In 1940, he was lieutenant-colonel in command of the 75th Field Regiment RA in France, where he had been since before Christmas, 1939. His regiment, with what was left of an infantry, had been detached from the 51st Division and sent to form a defensive line at Le Havre. From there they withdrew to Cherbourg, where he was able to get all his men, with very few casualties, and even some of his guns, onto a ship; and they got safely back to Southampton.
In September 1940, he was appointed CRA in Gibraltar with the rank of brigadier, an important post especially when it seemed probable that the Rock would be under siege. He went out early in October and undertook the equipping of the Rock as a modern fortress ready for any attack. He returned from Gibraltar in 1944, and became CRA of Eastern Command at Luton Hoo, then with the rank of full colonel took command of RA Records at Rugby. He retired in 1947, after a distinguished career of thirty-four years, with CBE, DSO and MC to his name, and four Mentions in Dispatches to his credit. In 1944, his children and family returned to their old home at St Margaret’s on Thames, and there George settled down. He later moved to Heathfield, Surrey, and later still to Terterden, in 1963.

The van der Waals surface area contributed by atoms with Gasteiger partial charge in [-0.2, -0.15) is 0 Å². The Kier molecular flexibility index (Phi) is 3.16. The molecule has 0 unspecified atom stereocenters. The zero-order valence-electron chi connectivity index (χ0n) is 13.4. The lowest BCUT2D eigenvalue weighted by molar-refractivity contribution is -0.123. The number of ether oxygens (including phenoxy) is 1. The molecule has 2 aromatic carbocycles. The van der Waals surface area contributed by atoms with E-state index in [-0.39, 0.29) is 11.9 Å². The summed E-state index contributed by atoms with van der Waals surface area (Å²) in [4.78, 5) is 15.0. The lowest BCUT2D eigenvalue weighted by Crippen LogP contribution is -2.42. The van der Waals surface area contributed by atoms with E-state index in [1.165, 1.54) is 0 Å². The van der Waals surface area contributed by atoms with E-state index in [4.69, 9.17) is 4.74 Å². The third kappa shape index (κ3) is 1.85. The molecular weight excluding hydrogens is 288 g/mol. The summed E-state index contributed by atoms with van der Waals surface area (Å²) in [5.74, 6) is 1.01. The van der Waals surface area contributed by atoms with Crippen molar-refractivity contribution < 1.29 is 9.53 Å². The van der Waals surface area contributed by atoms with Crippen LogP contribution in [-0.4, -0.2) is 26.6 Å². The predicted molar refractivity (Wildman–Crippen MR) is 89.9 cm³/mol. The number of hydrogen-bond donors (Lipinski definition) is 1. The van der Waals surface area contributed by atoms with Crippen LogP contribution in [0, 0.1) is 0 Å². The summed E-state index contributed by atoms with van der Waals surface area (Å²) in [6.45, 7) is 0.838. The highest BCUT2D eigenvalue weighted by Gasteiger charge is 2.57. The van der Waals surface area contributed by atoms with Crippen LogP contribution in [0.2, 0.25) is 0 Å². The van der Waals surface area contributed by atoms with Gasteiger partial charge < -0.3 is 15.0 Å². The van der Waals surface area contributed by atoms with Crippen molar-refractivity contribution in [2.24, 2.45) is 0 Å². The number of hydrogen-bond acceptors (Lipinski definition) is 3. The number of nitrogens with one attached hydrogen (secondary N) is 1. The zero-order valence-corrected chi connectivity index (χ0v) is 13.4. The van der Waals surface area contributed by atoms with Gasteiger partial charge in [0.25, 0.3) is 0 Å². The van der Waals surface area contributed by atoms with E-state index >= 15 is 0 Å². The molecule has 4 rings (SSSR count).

Colonel (Honorary Brigadier) G.T. Nugee, CBE DSO MC, died on the 29th March, 1977, at Wallingford, Berkshire, aged 83.